Drivers and dampeners

By

What propelled the economy in 2013? What hampered it? What will drive the economy in 2014, and what will dampen it? What do these imply, especially on how the benefits from economic growth are felt all around?

Posted: February 25th, 2014 in Columnists,Columns,Inquirer Opinion | Read More »

Investments: our crying need

By

Headlines last week bannered the 27.5-percent joblessness rate reported by the Social Weather Stations (SWS) in the fourth quarter of 2013, a large jump from the 21.7 percent rate reported in the third quarter.

Posted: February 17th, 2014 in Columnists,Columns,Inquirer Opinion | Read More »

Value chains for rural development

By

How much of our recent economic growth benefits the Philippine countryside? Too little, it seems. Agriculture, the most dominant economic activity in rural areas, contributed a mere 0.1 percentage point to the 6.5 percent gross domestic product growth in the final quarter of 2013, while services and industry contributed 3.5 and 2.8 percentage points respectively. This pattern of growth does nothing to make our economy’s overall brisk rate of growth permeate more widely across the country’s economic sectors and geographic areas. With 70 percent of poor Filipinos residing in rural areas, we cannot keep doing things the same way and be content with getting the same results. We simply must get the rural sector to grow and develop much faster than it has over the years.

Posted: February 11th, 2014 in Columnists,Columns,Inquirer Opinion | Read More »

Sotu and Super Bowl

By

I was in Washington, DC a week ago when US President Barack Obama delivered his annual State of the Union (Sotu) address, the American counterpart to our own President’s State of the Nation Address (Sona).

Posted: February 3rd, 2014 in Columnists,Columns,Editor's Pick,Inquirer Opinion | Read More »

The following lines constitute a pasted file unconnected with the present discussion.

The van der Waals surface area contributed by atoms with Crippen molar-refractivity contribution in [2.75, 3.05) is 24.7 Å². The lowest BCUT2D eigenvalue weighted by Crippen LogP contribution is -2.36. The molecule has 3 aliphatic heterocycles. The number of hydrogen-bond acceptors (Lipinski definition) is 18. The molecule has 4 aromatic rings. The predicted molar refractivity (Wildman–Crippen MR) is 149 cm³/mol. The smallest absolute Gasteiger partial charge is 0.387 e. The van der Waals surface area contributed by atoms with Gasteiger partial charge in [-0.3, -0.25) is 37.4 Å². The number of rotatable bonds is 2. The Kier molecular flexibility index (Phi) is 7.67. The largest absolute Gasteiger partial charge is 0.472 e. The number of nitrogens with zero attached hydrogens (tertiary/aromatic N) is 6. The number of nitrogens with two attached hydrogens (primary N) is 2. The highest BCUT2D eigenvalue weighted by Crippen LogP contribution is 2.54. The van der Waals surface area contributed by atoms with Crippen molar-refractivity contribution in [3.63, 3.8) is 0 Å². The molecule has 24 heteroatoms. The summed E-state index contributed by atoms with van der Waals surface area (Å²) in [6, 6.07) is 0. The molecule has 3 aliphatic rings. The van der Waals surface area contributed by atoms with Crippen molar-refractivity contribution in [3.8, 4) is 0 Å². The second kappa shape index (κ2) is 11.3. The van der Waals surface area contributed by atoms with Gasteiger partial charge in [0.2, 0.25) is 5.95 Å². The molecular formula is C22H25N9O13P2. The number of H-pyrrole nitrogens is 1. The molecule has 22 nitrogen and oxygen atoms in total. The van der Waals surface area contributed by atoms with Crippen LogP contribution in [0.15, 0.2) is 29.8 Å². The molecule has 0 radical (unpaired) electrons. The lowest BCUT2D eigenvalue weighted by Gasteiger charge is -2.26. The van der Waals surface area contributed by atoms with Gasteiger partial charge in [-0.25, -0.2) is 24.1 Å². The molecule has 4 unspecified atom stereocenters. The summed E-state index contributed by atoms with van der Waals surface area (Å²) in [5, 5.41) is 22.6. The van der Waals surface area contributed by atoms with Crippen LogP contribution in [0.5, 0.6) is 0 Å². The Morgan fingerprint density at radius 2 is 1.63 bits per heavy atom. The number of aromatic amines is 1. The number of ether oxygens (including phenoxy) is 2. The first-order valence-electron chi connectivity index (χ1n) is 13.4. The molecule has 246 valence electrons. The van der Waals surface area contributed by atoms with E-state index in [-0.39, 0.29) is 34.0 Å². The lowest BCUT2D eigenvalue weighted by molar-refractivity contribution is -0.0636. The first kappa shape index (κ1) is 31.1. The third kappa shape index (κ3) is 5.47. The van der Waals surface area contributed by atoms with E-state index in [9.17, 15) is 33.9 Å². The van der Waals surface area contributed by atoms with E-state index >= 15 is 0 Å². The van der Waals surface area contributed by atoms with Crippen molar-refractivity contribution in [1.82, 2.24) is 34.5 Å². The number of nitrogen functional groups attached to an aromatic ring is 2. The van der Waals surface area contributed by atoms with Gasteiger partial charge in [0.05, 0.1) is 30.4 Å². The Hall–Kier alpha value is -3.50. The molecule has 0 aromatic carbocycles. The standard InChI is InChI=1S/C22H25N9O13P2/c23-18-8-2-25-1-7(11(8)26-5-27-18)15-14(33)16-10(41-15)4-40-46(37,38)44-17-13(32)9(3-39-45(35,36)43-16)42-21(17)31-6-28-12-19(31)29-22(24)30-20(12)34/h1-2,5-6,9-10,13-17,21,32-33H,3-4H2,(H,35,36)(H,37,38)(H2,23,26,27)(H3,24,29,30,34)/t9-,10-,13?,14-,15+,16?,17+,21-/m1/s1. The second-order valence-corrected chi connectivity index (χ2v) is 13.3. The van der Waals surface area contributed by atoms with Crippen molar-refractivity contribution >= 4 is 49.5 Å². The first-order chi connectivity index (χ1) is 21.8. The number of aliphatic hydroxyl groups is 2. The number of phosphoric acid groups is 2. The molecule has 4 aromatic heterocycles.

Painless business permits

By

I could understand why Iloilo City Mayor Jed Patrick Mabilog, who is among the most business-friendly mayors I’ve known, was unhappy with my recent piece citing results of the 2011 “Doing Business” report of the International Finance Corporation (IFC).

Posted: January 27th, 2014 in Columnists,Columns,Inquirer Opinion | Read More »

Advertisement

News

  • DPWH to favor road rehab over preventive maintenance in next 2 years
  • Uruguay’s leader declares $322,883 in wealth
  • Classes to resume at Pennsylvania stabbing school
  • DENR to tighten watch vs illegal logging in Davao area during Holy Week
  • SC junks Syjuco petition vs Ombudsman Act
  • Sports

  • Knicks prevent Nets from clinching fifth seed
  • Arsenal beats West Ham 3-1 in Premier League
  • Memorial service marks Hillsborough anniversary
  • My ideal weight is 140, declares Pacquiao
  • Freddie Roach: I’m satisfied; Manny Pacquiao did well
  • Lifestyle

  • Celebrate Easter Sunday at Buddha-Bar Manila
  • Moriones feast: A slow, steady transformation
  • Weaving ‘palaspas’ a tradition kept alive in Tayabas City
  • Finalists announced for best translated books
  • Summer treat for your aspiring astronomers
  • Entertainment

  • Deniece Cornejo posts bail—report
  • Miley Cyrus hospitalized, cancels US concert
  • Otaku Summer Jam 2014: Summer’s hottest J-rock/Cosplay event
  • 2NE1 returns to Manila with “All Or Nothing” Tour
  • Gary Valenciano just keeps moving
  • Business

  • I-Remit teams up with Lakhoo for remittances from Oman
  • Megawide nets P1.4 B in 2013
  • Longer TRO sought on rate hike
  • Make a stylish statement with the all-new Yaris
  • Hearing set in Olarte case
  • Technology

  • Smart phone apps and sites perfect for the Holy Week
  • Tech company: Change passwords or suffer ‘Heartbleed’
  • Filling the digital talent gap
  • SSS to shut down website for Holy Week
  • Another reason to quit social media this Holy Week: your safety
  • Opinion

  • We may never know
  • Couple of things
  • Mommy D’s magic
  • Stop bizarre and bloody Good Friday rituals
  • Holy Week taboos
  • Global Nation

  • US Embassy closed on Holy Thursday, Good Friday
  • Relief worker draws inspiration from helping Yolanda victims
  • Philippines says peace pact should hold despite clashes
  • No travel restrictions to Middle East amid MERS-CoV scare
  • Measures set against entry of MERS-CoV
  • Marketplace
    Advertisement